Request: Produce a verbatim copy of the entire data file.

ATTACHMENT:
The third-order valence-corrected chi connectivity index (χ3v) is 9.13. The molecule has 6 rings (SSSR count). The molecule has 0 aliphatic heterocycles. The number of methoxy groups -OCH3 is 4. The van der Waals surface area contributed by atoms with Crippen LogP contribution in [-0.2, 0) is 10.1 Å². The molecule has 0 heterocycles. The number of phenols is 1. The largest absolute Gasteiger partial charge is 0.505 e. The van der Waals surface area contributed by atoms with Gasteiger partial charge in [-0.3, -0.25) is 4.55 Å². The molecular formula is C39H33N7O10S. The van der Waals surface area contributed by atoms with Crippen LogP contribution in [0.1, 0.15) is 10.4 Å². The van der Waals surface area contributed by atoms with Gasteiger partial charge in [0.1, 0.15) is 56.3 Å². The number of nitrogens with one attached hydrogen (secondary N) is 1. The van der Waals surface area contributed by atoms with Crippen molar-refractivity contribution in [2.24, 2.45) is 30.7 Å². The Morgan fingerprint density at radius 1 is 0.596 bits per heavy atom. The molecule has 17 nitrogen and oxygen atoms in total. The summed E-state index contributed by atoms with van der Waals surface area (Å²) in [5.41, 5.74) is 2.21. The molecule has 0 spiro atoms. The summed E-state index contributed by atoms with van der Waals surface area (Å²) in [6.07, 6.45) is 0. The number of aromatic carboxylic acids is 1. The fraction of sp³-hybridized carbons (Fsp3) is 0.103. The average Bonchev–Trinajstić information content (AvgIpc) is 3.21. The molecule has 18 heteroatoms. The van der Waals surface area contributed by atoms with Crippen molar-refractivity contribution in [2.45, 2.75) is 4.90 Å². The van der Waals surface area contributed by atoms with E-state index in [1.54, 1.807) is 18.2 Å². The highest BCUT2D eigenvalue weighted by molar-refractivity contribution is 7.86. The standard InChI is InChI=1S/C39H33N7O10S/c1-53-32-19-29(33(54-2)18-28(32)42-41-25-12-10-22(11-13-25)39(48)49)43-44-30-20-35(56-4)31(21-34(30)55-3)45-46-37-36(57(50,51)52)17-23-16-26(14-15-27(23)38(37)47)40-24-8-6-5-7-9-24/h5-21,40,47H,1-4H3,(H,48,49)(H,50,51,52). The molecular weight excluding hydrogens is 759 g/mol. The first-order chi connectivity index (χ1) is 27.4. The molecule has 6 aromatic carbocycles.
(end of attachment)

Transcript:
The third-order valence-corrected chi connectivity index (χ3v) is 9.13. The molecule has 6 rings (SSSR count). The molecule has 0 aliphatic heterocycles. The number of methoxy groups -OCH3 is 4. The van der Waals surface area contributed by atoms with Crippen LogP contribution in [-0.2, 0) is 10.1 Å². The molecule has 0 heterocycles. The number of phenols is 1. The largest absolute Gasteiger partial charge is 0.505 e. The van der Waals surface area contributed by atoms with Gasteiger partial charge in [-0.3, -0.25) is 4.55 Å². The molecular formula is C39H33N7O10S. The van der Waals surface area contributed by atoms with Crippen LogP contribution in [0.1, 0.15) is 10.4 Å². The van der Waals surface area contributed by atoms with Gasteiger partial charge in [0.1, 0.15) is 56.3 Å². The number of nitrogens with one attached hydrogen (secondary N) is 1. The van der Waals surface area contributed by atoms with Crippen molar-refractivity contribution in [2.24, 2.45) is 30.7 Å². The Morgan fingerprint density at radius 1 is 0.596 bits per heavy atom. The molecule has 17 nitrogen and oxygen atoms in total. The summed E-state index contributed by atoms with van der Waals surface area (Å²) in [5.41, 5.74) is 2.21. The molecule has 0 spiro atoms. The summed E-state index contributed by atoms with van der Waals surface area (Å²) in [6.07, 6.45) is 0. The number of aromatic carboxylic acids is 1. The fraction of sp³-hybridized carbons (Fsp3) is 0.103. The average Bonchev–Trinajstić information content (AvgIpc) is 3.21. The molecule has 18 heteroatoms. The van der Waals surface area contributed by atoms with Crippen molar-refractivity contribution in [2.45, 2.75) is 4.90 Å². The van der Waals surface area contributed by atoms with E-state index in [1.54, 1.807) is 18.2 Å². The highest BCUT2D eigenvalue weighted by molar-refractivity contribution is 7.86. The standard InChI is InChI=1S/C39H33N7O10S/c1-53-32-19-29(33(54-2)18-28(32)42-41-25-12-10-22(11-13-25)39(48)49)43-44-30-20-35(56-4)31(21-34(30)55-3)45-46-37-36(57(50,51)52)17-23-16-26(14-15-27(23)38(37)47)40-24-8-6-5-7-9-24/h5-21,40,47H,1-4H3,(H,48,49)(H,50,51,52). The molecular weight excluding hydrogens is 759 g/mol. The first-order chi connectivity index (χ1) is 27.4. The molecule has 6 aromatic carbocycles.